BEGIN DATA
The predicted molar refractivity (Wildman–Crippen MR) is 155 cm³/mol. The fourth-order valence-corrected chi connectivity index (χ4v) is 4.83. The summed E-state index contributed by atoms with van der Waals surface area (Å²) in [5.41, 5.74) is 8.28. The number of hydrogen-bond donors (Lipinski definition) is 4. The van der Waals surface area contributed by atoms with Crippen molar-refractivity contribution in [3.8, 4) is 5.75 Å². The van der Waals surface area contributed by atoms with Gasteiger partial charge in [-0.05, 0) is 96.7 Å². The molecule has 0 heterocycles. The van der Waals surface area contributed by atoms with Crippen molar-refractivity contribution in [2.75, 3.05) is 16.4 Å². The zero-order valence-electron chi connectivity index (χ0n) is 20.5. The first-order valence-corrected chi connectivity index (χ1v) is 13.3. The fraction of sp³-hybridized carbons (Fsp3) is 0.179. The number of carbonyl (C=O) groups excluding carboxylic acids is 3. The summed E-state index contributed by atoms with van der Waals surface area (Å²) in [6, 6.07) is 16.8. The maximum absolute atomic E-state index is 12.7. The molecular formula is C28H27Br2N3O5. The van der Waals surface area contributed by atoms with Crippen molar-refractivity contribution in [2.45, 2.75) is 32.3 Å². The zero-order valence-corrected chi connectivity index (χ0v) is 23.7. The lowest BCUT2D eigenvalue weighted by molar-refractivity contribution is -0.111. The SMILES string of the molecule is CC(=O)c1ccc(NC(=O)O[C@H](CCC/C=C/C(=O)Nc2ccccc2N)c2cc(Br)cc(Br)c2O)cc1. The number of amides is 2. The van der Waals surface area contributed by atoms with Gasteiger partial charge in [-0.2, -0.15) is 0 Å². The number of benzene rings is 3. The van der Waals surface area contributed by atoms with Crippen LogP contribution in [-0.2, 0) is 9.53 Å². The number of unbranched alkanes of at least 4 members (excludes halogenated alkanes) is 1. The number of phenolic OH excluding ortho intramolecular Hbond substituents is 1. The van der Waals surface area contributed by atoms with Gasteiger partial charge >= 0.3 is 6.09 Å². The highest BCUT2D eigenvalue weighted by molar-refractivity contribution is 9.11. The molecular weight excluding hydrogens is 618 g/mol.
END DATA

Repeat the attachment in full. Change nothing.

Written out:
The predicted molar refractivity (Wildman–Crippen MR) is 155 cm³/mol. The fourth-order valence-corrected chi connectivity index (χ4v) is 4.83. The summed E-state index contributed by atoms with van der Waals surface area (Å²) in [5.41, 5.74) is 8.28. The number of hydrogen-bond donors (Lipinski definition) is 4. The van der Waals surface area contributed by atoms with Crippen molar-refractivity contribution in [3.8, 4) is 5.75 Å². The van der Waals surface area contributed by atoms with Gasteiger partial charge in [-0.05, 0) is 96.7 Å². The molecule has 0 heterocycles. The van der Waals surface area contributed by atoms with Crippen molar-refractivity contribution in [2.75, 3.05) is 16.4 Å². The zero-order valence-electron chi connectivity index (χ0n) is 20.5. The first-order valence-corrected chi connectivity index (χ1v) is 13.3. The fraction of sp³-hybridized carbons (Fsp3) is 0.179. The number of carbonyl (C=O) groups excluding carboxylic acids is 3. The summed E-state index contributed by atoms with van der Waals surface area (Å²) in [6, 6.07) is 16.8. The maximum absolute atomic E-state index is 12.7. The molecular formula is C28H27Br2N3O5. The van der Waals surface area contributed by atoms with Crippen molar-refractivity contribution in [2.45, 2.75) is 32.3 Å². The zero-order valence-corrected chi connectivity index (χ0v) is 23.7. The lowest BCUT2D eigenvalue weighted by molar-refractivity contribution is -0.111. The SMILES string of the molecule is CC(=O)c1ccc(NC(=O)O[C@H](CCC/C=C/C(=O)Nc2ccccc2N)c2cc(Br)cc(Br)c2O)cc1. The number of amides is 2. The van der Waals surface area contributed by atoms with Gasteiger partial charge in [-0.2, -0.15) is 0 Å². The number of benzene rings is 3. The van der Waals surface area contributed by atoms with Crippen LogP contribution in [-0.2, 0) is 9.53 Å². The number of unbranched alkanes of at least 4 members (excludes halogenated alkanes) is 1. The number of phenolic OH excluding ortho intramolecular Hbond substituents is 1. The van der Waals surface area contributed by atoms with Gasteiger partial charge >= 0.3 is 6.09 Å². The highest BCUT2D eigenvalue weighted by molar-refractivity contribution is 9.11. The molecular weight excluding hydrogens is 618 g/mol.